First off my apologies for failing to make the pre-open comment on the ES as promised in my blog yesterday. Something came up that prevented it.
Here are my thoughts for today.
I was watching CNBC the other day and someone was congratulating the FED for acting more effectively and promptly than the Japanese Central Bank did when the Japanese crisis first broke. He also said that ‘the US experience was different this time’.
It’s always different – humans have a tendency to substitute fact for wishful thinking. Remember Dow 36,000? So what are the facts regarding the Japansese and current crises?
In Volume 4, Issue 47, John Mauldin’s ‘Outside the Box‘, the guest author, ‘The Absolute Return Letter’ provides some facts.
- This crisis began with housing and will not end until housing prices return to the mean of housing prices relative to the disposable income. Currently in the US, prices are 2 standard deviations away from their mean. For this to happen, we need to see housing prices fall precipitously or remain flat for around 4 years; and the excess supply of housing must be eliminated. There is a 10 months supply overhanging the market, the greatest it has been since 1984.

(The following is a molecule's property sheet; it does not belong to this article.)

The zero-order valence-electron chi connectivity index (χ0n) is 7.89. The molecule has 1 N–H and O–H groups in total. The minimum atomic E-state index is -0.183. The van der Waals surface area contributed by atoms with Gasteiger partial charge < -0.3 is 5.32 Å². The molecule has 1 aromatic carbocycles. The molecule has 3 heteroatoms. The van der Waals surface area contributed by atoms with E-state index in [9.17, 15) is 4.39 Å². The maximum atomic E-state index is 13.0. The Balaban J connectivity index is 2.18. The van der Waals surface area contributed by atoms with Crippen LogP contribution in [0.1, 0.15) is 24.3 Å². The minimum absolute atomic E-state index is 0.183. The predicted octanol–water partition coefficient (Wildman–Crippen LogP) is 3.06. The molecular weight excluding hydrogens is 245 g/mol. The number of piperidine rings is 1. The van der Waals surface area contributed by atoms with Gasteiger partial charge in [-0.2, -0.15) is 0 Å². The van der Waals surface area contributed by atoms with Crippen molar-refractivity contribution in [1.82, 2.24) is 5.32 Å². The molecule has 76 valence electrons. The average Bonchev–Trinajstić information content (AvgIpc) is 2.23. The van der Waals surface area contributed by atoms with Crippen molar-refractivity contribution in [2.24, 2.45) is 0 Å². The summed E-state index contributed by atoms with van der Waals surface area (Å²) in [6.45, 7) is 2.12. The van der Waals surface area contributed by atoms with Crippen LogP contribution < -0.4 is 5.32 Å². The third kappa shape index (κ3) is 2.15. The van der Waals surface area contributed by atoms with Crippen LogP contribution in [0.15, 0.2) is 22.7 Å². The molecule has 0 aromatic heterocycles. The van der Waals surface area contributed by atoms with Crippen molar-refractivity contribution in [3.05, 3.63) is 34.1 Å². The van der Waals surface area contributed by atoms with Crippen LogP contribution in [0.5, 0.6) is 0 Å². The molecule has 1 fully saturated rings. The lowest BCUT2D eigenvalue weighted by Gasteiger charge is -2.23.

- All countries of the world face inflationary pressures – the emerging countries – Russia, India, China etc more so than the developing ones.
- US housing prices in 2006 rose more than the housing prices in Japan in the 1980s and the Japanese decreased the cost of money more quickly than the FED has done.
- The US advice to the Japanese was ‘let the weak banks fail’. I quote the observation about the US practice today: “(The US ) are now at risk of making exactly the same mistake as the Japanese. A number of U.S. banks have capitulated over the past year, and both Fannie Mae and Freddie Mac are in pretty serious trouble at the moment. What do the Americans do? They spend tax payers’ money to try and fix something which is unfixable, not at all dissimilar to the policy mistakes made in Japan 10-15 years ago. This could have quite severe implications for U.S. GDP growth for years to come”
If this is so, the FED remedial action is little different to that of the failed policies of the 1980s to 2000. It didn’t work then and it won’t work now. So, guys and gals, gird your loins for a bumpy 2009 and beyond.